Small-base modexp
Marco Bodrato
bodrato at mail.dm.unipi.it
Wed Oct 2 23:40:46 UTC 2019
Ciao,
Il Mer, 2 Ottobre 2019 3:29 pm, Torbjörn Granlund ha scritto:
> "Marco Bodrato" <bodrato at mail.dm.unipi.it> writes:
> I wrote the doubling-modulo step with 3 possible operations:
> if it can not overflow, simply lshift;
> otherwise choose between (x*2-m) and ((x-m)*2)
>
> Do you choose that at each step? That might be a cause for delay due to
> branch miss.
Yes, at each step.
I implemented it with two variants of that portion:
#ifdef BRANCHLESS
int cond1 = (r0 >= m0);
int cond2 = (r0 > (m0 >> 1));
r0 -= m0 & - (mp_limb_t) cond1;
r0 <<= 1;
r0 -= m0 & - (mp_limb_t) (cond1 ^ cond2);
#else
if (r0 <= (m0 >> 1))
r0 <<= 1;
else if (r0 >= m0)
r0 = (r0 - m0) << 1;
else
r0 = (r0 << 1) - m0;
#endif
I did not measure them very carefully, but the BRANCHLESS variant seems
slower.
> Let me make sure I understand what you're comparing.
>
> Are you comparing mpz_powm with base = 2 with your mew special code for
> base = 2 for size = 1?
The current mpz_powm code has (basically) the same speed for any base. 2,
3, 0xffffffffff or whatever.
I added a special function, that is called by mpz_powm when the base is 2.
When size=1 this function uses an ad-hoc loop directly operating on limbs,
for the other sizes the special function uses functions from the mpn_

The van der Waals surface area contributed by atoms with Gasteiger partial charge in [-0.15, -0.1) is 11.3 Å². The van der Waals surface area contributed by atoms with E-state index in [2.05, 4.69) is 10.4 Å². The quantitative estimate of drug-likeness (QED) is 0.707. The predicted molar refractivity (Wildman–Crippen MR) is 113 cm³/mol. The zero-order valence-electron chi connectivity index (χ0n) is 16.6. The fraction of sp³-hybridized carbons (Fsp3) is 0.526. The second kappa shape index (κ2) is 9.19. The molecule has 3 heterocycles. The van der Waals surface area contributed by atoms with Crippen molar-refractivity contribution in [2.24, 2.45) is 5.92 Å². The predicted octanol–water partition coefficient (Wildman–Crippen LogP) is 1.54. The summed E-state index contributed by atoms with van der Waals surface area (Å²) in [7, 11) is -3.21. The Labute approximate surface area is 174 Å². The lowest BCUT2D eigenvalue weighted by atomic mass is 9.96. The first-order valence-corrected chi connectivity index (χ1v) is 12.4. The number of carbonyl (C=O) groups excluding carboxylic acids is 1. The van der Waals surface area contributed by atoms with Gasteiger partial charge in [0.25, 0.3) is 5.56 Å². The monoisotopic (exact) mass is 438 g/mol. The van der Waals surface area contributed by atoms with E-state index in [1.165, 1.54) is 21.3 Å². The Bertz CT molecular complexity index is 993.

layer.
> overhead 0.000000002 secs, precision 10000 units of 2.86e-10 secs, CPU
> freq 3500.08 MHz
> mpz_powm mpz_powm.2 mpz_powm.3
> 1 0.000004322 #0.8082 0.9884
> 2 0.000007201 1.0723 #0.9836
> 3 0.000013274 #0.9465 0.9928
> 56 0.001738323 #0.7941 1.0011
The current code, with a small base (eg. 3) is basically as fast as with a
random base (maybe 1% difference, maybe not).
For size=1, my specialised function with base=2 is 20% faster.
For small sizes (eg.3), my specialised function (base=2) is slightly
faster (5%).
For larger sizes (eg.56), my specialised function (base=2) is sensibly
faster (20%).
For size=2, my specialised function (base=2) is slower, at least on some
architectures.
> I'd expect to see significant speedup for slower functions like gcd,
> powm and jacobi from specialisation.
powm may have different specialisations.
With respect to size (if we write a specialised powm function for a
generic base and a modulus of size 2 limbs) then my function may loose
even harder for that size...
> Checking for particular operand values in general adds more overhead
> than is possible to get back. For for slower functions it is worth it.
With the new composite test, a specialisation for base=2 makes sense...
Ĝis,
m
--
http://bodrato.it/papers/
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